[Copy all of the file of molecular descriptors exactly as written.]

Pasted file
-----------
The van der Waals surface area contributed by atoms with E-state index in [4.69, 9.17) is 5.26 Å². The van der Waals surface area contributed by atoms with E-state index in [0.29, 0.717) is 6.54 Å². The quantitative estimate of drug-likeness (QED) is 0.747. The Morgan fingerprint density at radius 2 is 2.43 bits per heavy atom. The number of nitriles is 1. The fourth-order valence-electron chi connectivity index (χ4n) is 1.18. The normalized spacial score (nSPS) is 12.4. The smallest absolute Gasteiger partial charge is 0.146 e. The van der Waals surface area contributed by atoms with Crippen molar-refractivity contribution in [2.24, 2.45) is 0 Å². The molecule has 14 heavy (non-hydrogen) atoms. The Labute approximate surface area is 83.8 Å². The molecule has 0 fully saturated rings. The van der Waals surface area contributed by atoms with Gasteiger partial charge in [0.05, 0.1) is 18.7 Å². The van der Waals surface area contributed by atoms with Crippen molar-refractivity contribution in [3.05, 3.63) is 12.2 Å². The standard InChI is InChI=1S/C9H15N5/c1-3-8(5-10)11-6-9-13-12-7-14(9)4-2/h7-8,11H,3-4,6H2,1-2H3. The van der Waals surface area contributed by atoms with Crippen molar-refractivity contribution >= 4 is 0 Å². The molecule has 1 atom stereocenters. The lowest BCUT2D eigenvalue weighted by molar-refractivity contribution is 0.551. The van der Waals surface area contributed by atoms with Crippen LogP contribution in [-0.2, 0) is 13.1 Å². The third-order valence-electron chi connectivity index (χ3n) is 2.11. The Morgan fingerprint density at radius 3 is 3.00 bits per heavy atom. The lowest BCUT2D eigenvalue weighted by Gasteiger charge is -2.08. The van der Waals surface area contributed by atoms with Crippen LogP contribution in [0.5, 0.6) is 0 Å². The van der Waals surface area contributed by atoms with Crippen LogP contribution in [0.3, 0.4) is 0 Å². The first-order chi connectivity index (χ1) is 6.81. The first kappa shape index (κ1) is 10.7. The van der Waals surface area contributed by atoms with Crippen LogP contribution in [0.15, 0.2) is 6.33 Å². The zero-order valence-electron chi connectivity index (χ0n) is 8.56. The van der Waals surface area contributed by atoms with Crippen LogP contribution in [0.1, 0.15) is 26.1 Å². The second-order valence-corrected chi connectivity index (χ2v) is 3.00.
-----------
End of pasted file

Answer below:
The van der Waals surface area contributed by atoms with E-state index in [4.69, 9.17) is 5.26 Å². The van der Waals surface area contributed by atoms with E-state index in [0.29, 0.717) is 6.54 Å². The quantitative estimate of drug-likeness (QED) is 0.747. The Morgan fingerprint density at radius 2 is 2.43 bits per heavy atom. The number of nitriles is 1. The fourth-order valence-electron chi connectivity index (χ4n) is 1.18. The normalized spacial score (nSPS) is 12.4. The smallest absolute Gasteiger partial charge is 0.146 e. The van der Waals surface area contributed by atoms with Crippen molar-refractivity contribution in [2.24, 2.45) is 0 Å². The molecule has 14 heavy (non-hydrogen) atoms. The Labute approximate surface area is 83.8 Å². The molecule has 0 fully saturated rings. The van der Waals surface area contributed by atoms with Gasteiger partial charge in [0.05, 0.1) is 18.7 Å². The van der Waals surface area contributed by atoms with Crippen molar-refractivity contribution in [3.05, 3.63) is 12.2 Å². The standard InChI is InChI=1S/C9H15N5/c1-3-8(5-10)11-6-9-13-12-7-14(9)4-2/h7-8,11H,3-4,6H2,1-2H3. The van der Waals surface area contributed by atoms with Crippen molar-refractivity contribution >= 4 is 0 Å². The molecule has 1 atom stereocenters. The lowest BCUT2D eigenvalue weighted by molar-refractivity contribution is 0.551. The van der Waals surface area contributed by atoms with Crippen LogP contribution in [-0.2, 0) is 13.1 Å². The third-order valence-electron chi connectivity index (χ3n) is 2.11. The Morgan fingerprint density at radius 3 is 3.00 bits per heavy atom. The lowest BCUT2D eigenvalue weighted by Gasteiger charge is -2.08. The van der Waals surface area contributed by atoms with Crippen LogP contribution in [0.5, 0.6) is 0 Å². The van der Waals surface area contributed by atoms with Crippen LogP contribution in [0.3, 0.4) is 0 Å². The first-order chi connectivity index (χ1) is 6.81. The first kappa shape index (κ1) is 10.7. The van der Waals surface area contributed by atoms with Crippen LogP contribution in [0.15, 0.2) is 6.33 Å². The zero-order valence-electron chi connectivity index (χ0n) is 8.56. The van der Waals surface area contributed by atoms with Crippen LogP contribution in [0.1, 0.15) is 26.1 Å². The second-order valence-corrected chi connectivity index (χ2v) is 3.00.